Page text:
(New York) – Hong Kong’s government should drop all charges against leaders of the civic group that had been holding annual mass vigils in Victoria Park commemorating the victims of the 1989 Tiananmen Massacre in China, 62 Hong Kong and international human rights groups said today.
On September 9, 2021, the Hong Kong justice secretary charged the Hong Kong Alliance in Support of Patriotic Democratic Movements of China, the group’s chair Lee Cheuk-yan, 64, and the vice-chairs Chow Hang-tung, 36, and Albert Ho, 69, with “inciting subversion.” Police had arrested Chow on September 8, while Lee and Ho have been jailed for their activism since April and May, respectively. Chow, and four other leading members of the group, Tang Ngok-kwan, 53, Simon Leung, 36, Chan To-wai, 57, and Tsui Hon-kwong, 72, are separately charged with “failing to comply with notice to provide information.” All five have been denied bail. The prosecutions violate Hong Kong’s obligations under international human rights law to respect the rights to freedom of expression, association, and peaceful assembly.
“By arresting vigil organizers, Beijing and Hong Kong authorities are telling the world they’re not only afraid of the most peaceful protests, but also of their own brutal past,” said Sophie Richardson, China Director at Human Rights Watch. “They should end this political persecution and immediately drop the charges and release the vigil organizers.”
The charges of “inciting subversion” and “failing to comply with notice to provide information” are crimes under Hong Kong’s draconian National Security Law (arts. 23 and 43), which the Chinese government imposed on the city on June 30, 2020. The definitions of these offenses are overly broad and vague. “Subversion” criminalizes any act that seriously “interferes,” “disrupts,” or “undermines” the functioning of the Chinese or Hong Kong government, a definition that can readily include peaceful protests.
The charges are part of Beijing’s escalating campaign against the Hong Kong Alliance.
Until the Hong Kong police banned the vigils in 2020 and 2021, citing public health grounds, Hong Kong was the only place under Chinese sovereignty where the 1989 Tiananmen Massacre was publicly remembered every year.
The government stepped up its intimidation campaign in 2021. On June 2, the Food and Environmental Hygiene Department declared that the alliance’s “June 4th Museum,” which focuses on the Tiananmen crackdown, had violated the law for not having a “public entertainment” permit, compelling the alliance to temporarily close the museum.
On June 4, the police arrested Chow for “inciting unauthorized assembly” after she urged people to mark the Tiananmen Massacre by lighting candles. The police also blocked off the park and stationed thousands of officers throughout the city to prevent any gatherings.
In July, the Hong Kong Alliance laid off its staff and downsized its operations in anticipation of the government’s crackdown on the group. On August 25, police demanded the group’s membership list and financial information in an investigation of its alleged “collusion with foreign powers.” After the group refused to provide the information, citing the police’s misuse of power and lack of reasonable cause, the police again arrested Chow, along with the alliance committee members.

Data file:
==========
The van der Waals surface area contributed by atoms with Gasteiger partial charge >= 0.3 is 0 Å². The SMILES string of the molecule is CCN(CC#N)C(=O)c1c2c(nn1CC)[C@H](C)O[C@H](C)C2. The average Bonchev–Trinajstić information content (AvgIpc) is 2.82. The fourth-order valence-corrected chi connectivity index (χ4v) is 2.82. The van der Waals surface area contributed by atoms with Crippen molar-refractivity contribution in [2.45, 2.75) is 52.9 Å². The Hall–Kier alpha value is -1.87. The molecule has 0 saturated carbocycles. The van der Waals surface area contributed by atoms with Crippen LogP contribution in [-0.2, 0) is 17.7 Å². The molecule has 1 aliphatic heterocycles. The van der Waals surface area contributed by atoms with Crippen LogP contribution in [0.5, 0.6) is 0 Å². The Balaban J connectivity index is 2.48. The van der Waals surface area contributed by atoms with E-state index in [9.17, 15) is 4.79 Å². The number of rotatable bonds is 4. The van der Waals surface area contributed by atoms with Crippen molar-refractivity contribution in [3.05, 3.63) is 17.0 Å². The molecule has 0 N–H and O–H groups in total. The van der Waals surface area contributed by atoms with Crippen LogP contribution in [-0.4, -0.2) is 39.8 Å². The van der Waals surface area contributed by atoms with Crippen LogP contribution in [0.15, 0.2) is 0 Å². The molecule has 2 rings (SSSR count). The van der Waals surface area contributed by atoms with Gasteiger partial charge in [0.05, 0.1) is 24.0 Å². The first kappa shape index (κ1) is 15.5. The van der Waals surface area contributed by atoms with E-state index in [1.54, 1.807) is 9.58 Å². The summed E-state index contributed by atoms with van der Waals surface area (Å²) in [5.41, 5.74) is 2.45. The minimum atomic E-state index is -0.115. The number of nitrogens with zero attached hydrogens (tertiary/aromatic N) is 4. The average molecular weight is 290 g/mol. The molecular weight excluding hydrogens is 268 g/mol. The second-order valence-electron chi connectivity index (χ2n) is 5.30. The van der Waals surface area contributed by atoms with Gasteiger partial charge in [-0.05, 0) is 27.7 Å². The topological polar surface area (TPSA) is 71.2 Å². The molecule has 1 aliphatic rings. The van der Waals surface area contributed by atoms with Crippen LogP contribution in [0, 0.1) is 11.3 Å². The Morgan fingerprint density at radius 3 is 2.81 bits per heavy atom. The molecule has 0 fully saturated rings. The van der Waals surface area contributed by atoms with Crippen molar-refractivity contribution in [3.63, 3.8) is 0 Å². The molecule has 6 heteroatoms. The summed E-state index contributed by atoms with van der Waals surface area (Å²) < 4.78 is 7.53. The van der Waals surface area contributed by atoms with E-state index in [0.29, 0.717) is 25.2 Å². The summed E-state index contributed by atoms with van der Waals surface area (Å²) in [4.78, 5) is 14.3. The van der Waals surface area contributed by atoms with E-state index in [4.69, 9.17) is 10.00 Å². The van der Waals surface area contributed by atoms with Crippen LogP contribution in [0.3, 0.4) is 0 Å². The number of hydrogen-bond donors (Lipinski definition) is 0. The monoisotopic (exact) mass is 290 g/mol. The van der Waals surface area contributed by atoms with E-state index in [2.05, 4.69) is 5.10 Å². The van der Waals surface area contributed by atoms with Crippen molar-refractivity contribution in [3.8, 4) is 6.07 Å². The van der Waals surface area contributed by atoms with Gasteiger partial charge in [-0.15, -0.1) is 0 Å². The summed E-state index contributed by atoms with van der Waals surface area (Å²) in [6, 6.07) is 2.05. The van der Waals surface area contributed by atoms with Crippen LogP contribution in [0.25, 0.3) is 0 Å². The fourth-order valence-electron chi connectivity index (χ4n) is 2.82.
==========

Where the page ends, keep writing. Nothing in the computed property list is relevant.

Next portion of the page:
On September 9, police raided the shuttered June 4th Museum and removed some of the exhibits, including photos of previous Victoria Park vigils and an oversized paper cutout of the Goddess of Democracy, a statue that had featured in the 1989 pro-democracy protests in China. On September 10, police froze HK$2.2 million (US$ 282,850) worth of assets of the alliance. On the same day, the Hong Kong secretary for security informed the alliance that the government is planning to revoke the alliance’s registration with the Company Registrar, which will effectively disband the group.
Human rights and fundamental freedoms are enshrined in Hong Kong’s de facto constitution, the Basic Law. These rights are also guaranteed by the International Covenant on Civil and Political Rights (ICCPR), which is incorporated into Hong Kong’s legal framework via the Basic Law and expressed in the Bill of Rights Ordinance. The ICCPR protects the rights to freedom of expression, association, and peaceful assembly, among other basic liberties.
Concerned governments should impose coordinated, targeted sanctions, including travel bans and asset freezes, on Hong Kong Chief Executive Carrie Lam, Police Commissioner Raymond Siu, Secretary for Security Tang Ping-keung, and other Chinese and Hong Kong officials responsible for the attacks on the Hong Kong Alliance, the groups said. Those governments should also issue coordinated public statements expressing concern about attacks on civic groups more generally. Over the long term, they should provide assistance to groups outside Hong Kong and China to archive and publish materials, including slogans, artworks, and political content, that are now banned or barred in Hong Kong, particularly those related to the 1989 Tiananmen Massacre.
“Hong Kong and mainland authorities should not be able to ban commemorations, shutter museums, and jail peaceful critics without paying a price,” Jianli Yang, founder and president of Citizen Power Initiatives for China, said. “Governments appalled by the rapidly deteriorating human rights situation in Hong Kong should make their opposition felt.”
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